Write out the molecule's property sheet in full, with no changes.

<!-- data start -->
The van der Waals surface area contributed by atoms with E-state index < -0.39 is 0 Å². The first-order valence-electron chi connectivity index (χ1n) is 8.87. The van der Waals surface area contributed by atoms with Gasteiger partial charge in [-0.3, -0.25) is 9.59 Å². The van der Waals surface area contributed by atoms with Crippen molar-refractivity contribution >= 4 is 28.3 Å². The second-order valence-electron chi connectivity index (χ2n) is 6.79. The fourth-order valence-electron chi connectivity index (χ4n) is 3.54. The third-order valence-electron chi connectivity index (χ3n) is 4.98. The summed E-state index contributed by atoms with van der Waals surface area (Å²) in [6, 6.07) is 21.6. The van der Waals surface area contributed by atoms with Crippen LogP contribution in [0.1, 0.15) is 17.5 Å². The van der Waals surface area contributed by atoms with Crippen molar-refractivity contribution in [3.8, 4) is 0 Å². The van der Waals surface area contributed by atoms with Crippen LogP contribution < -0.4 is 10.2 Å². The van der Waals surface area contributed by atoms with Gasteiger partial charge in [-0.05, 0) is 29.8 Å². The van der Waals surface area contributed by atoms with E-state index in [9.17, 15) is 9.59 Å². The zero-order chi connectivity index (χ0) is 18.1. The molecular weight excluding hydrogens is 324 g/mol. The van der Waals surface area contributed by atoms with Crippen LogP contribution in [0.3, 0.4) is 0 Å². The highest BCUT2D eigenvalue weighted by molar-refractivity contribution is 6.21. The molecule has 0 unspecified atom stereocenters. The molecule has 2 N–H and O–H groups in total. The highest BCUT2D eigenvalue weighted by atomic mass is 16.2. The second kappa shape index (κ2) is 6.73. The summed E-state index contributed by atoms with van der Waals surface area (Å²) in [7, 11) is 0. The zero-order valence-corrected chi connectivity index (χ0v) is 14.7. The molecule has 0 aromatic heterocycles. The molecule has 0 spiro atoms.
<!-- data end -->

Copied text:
The van der Waals surface area contributed by atoms with E-state index < -0.39 is 0 Å². The first-order valence-electron chi connectivity index (χ1n) is 8.87. The van der Waals surface area contributed by atoms with Gasteiger partial charge in [-0.3, -0.25) is 9.59 Å². The van der Waals surface area contributed by atoms with Crippen molar-refractivity contribution >= 4 is 28.3 Å². The second-order valence-electron chi connectivity index (χ2n) is 6.79. The fourth-order valence-electron chi connectivity index (χ4n) is 3.54. The third-order valence-electron chi connectivity index (χ3n) is 4.98. The summed E-state index contributed by atoms with van der Waals surface area (Å²) in [6, 6.07) is 21.6. The van der Waals surface area contributed by atoms with Crippen LogP contribution in [0.1, 0.15) is 17.5 Å². The van der Waals surface area contributed by atoms with Crippen molar-refractivity contribution in [3.8, 4) is 0 Å². The van der Waals surface area contributed by atoms with Crippen LogP contribution < -0.4 is 10.2 Å². The van der Waals surface area contributed by atoms with Gasteiger partial charge in [-0.05, 0) is 29.8 Å². The van der Waals surface area contributed by atoms with E-state index in [9.17, 15) is 9.59 Å². The zero-order chi connectivity index (χ0) is 18.1. The molecular weight excluding hydrogens is 324 g/mol. The van der Waals surface area contributed by atoms with Crippen LogP contribution in [0.3, 0.4) is 0 Å². The highest BCUT2D eigenvalue weighted by molar-refractivity contribution is 6.21. The molecule has 0 unspecified atom stereocenters. The molecule has 2 N–H and O–H groups in total. The highest BCUT2D eigenvalue weighted by atomic mass is 16.2. The second kappa shape index (κ2) is 6.73. The summed E-state index contributed by atoms with van der Waals surface area (Å²) in [7, 11) is 0. The zero-order valence-corrected chi connectivity index (χ0v) is 14.7. The molecule has 0 aromatic heterocycles. The molecule has 0 spiro atoms.